Its not for me. In my view, the mind is a gateway from the spiritual to the physical, and it stems from the brain. Damage the gateway, and the spirit doesn't come through the same way. Brain damage affecting behavior doesn't negate the spirit, for me.
Doesn't falsify the unfalsifiable notion of a disembodied spirit having some unspecified effect on behaviour, of course.
It doesn't falsify the notion of the CIA controlling our behaviour through invisible thought-rays, either.
Have you really thought about what role the spirit has in all this? It isn't making the final moral decisions since apparently (research that the OP puts forward) the brain seems to have veto powers, even when it has sustained damage.
In what way would the behaviour of this robot differ from the behaviour of a human?
The Zombie argument. This is often refuted by suggesting that if you created a robot that did everything a human did, in the same ways, then it would be conscious.
That is to say, if you create something that is exactly equivalent to a conscious human, you have something that is exactly equivalent to a conscious human. Including the conscious part. Another angle would be to suggest that if such a robot/zombie was not conscious, then neither are we.
what is the adaptive basis for consciousness?
We don't know. In fact we don't even know there has to be an adaptive basis for it. Indeed, it might be a spandrel.
Philosophy usually divides morality into two types: 'descriptive' which is the sorts of rules derived by human authority groups (religions, clubs, states) - such as "don't eat meat on friday" "replace your divots" and "don't drive when drunk" and 'normative' which is the universal code of moral actions that humans possess such as those I described earlier (and several objected to). They're mostly of the 'do no harm' sort that google is so fond of - things like, don't murder rape thieve etc.
I don't think that's quite right. Descriptive describes what people think is right and wrong (often used to compare different people or groups). Normative is about they way people should behave. Applied is about how to put the normative ideas into practical use. Meta is about understanding what 'right' and 'wrong' actually mean.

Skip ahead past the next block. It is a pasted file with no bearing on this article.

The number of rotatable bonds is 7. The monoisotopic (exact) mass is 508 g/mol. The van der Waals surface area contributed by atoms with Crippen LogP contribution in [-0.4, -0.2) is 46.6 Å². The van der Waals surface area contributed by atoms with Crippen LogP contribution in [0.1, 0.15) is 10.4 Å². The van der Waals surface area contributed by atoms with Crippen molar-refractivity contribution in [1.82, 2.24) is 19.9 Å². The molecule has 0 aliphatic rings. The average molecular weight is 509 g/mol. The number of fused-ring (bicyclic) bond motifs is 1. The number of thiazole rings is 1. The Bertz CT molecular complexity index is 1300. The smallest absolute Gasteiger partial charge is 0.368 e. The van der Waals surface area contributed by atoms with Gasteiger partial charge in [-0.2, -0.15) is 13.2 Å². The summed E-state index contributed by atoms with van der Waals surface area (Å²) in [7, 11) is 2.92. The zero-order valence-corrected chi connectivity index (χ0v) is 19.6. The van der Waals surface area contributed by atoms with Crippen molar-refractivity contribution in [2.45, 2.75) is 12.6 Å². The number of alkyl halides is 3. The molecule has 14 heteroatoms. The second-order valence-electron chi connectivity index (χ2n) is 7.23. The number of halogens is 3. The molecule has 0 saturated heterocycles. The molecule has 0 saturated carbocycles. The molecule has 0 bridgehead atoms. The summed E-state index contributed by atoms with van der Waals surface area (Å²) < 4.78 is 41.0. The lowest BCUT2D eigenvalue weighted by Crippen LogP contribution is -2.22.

Descriptive morality, or ethics, would be saying that Catholics view many contraceptives as morally wrong. Normative would be saying we should not use contraceptives, Applied would be to have sex without the use of contraceptives, Meta would be saying that right behaviour is behaviour that is in agreement with God's will.
Is it right enough to get by, or do we have to run down the rabbit hole again?
Just worth keeping in mind if you want to advance the discussion. Your descriptions of normative and descriptive are in error, which may cause problems if you want to discuss the matter in depth.
However, your point that
sociopaths know the (descriptive) rules but it doesn't inhibit their actions because the (normative) impulse not to do harm that is present in 'normal' people is missing.
More or less still works out as a fair position to take. Sociopaths may know that x believes y to be wrong (descriptive) whereas they themselves may not feel compelled to feel that it is wrong themselves (lacking the normative).
I think they got this from an unknown source that actually reads:
quote:In its first descriptive usage, morality means a code of conduct held to be authoritative in matters of right and wrong whether by society, philosophy, religion, or individual conscience. In its second normative and universal sense, morality refers to an ideal code of conduct, one which would be espoused in preference to alternatives by all rational people, under specified conditions
Which I do agree with. This is slightly different wording, but it changes the meaning considerably, I feel. (I find the above quote all over the net, but I can't find its origins).